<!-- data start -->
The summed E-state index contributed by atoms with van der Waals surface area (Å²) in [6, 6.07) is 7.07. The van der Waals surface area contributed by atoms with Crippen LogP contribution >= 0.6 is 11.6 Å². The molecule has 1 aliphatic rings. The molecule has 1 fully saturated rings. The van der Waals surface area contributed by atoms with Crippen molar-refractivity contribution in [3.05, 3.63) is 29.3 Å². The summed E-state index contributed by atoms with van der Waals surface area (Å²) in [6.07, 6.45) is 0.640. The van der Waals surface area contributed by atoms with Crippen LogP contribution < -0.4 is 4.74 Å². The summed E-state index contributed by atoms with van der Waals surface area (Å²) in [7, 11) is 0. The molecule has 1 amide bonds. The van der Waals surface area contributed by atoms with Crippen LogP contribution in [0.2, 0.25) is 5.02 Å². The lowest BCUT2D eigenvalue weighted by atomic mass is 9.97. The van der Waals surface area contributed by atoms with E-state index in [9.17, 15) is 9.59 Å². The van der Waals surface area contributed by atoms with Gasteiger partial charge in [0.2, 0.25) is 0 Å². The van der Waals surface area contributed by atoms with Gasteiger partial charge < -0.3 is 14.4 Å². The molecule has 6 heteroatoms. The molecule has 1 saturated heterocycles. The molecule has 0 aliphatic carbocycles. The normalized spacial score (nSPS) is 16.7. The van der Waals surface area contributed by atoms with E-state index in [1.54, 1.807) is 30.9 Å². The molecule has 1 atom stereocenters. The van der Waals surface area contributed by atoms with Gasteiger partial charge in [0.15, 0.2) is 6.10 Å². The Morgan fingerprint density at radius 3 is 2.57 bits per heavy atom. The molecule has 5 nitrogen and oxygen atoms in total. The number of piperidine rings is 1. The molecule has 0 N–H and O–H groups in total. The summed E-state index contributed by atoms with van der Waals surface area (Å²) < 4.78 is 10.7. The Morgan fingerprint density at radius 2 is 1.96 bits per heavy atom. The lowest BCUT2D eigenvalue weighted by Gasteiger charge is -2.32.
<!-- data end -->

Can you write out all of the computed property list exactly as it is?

The summed E-state index contributed by atoms with van der Waals surface area (Å²) in [6, 6.07) is 7.07. The van der Waals surface area contributed by atoms with Crippen LogP contribution >= 0.6 is 11.6 Å². The molecule has 1 aliphatic rings. The molecule has 1 fully saturated rings. The van der Waals surface area contributed by atoms with Crippen molar-refractivity contribution in [3.05, 3.63) is 29.3 Å². The summed E-state index contributed by atoms with van der Waals surface area (Å²) in [6.07, 6.45) is 0.640. The van der Waals surface area contributed by atoms with Crippen LogP contribution < -0.4 is 4.74 Å². The summed E-state index contributed by atoms with van der Waals surface area (Å²) in [7, 11) is 0. The molecule has 1 amide bonds. The van der Waals surface area contributed by atoms with Crippen LogP contribution in [0.2, 0.25) is 5.02 Å². The lowest BCUT2D eigenvalue weighted by atomic mass is 9.97. The van der Waals surface area contributed by atoms with E-state index in [9.17, 15) is 9.59 Å². The van der Waals surface area contributed by atoms with Gasteiger partial charge in [0.2, 0.25) is 0 Å². The van der Waals surface area contributed by atoms with Gasteiger partial charge < -0.3 is 14.4 Å². The molecule has 6 heteroatoms. The molecule has 1 saturated heterocycles. The molecule has 0 aliphatic carbocycles. The normalized spacial score (nSPS) is 16.7. The van der Waals surface area contributed by atoms with E-state index in [1.54, 1.807) is 30.9 Å². The molecule has 1 atom stereocenters. The van der Waals surface area contributed by atoms with Gasteiger partial charge in [0.15, 0.2) is 6.10 Å². The Morgan fingerprint density at radius 3 is 2.57 bits per heavy atom. The molecule has 5 nitrogen and oxygen atoms in total. The number of piperidine rings is 1. The molecule has 0 N–H and O–H groups in total. The summed E-state index contributed by atoms with van der Waals surface area (Å²) < 4.78 is 10.7. The Morgan fingerprint density at radius 2 is 1.96 bits per heavy atom. The lowest BCUT2D eigenvalue weighted by Gasteiger charge is -2.32.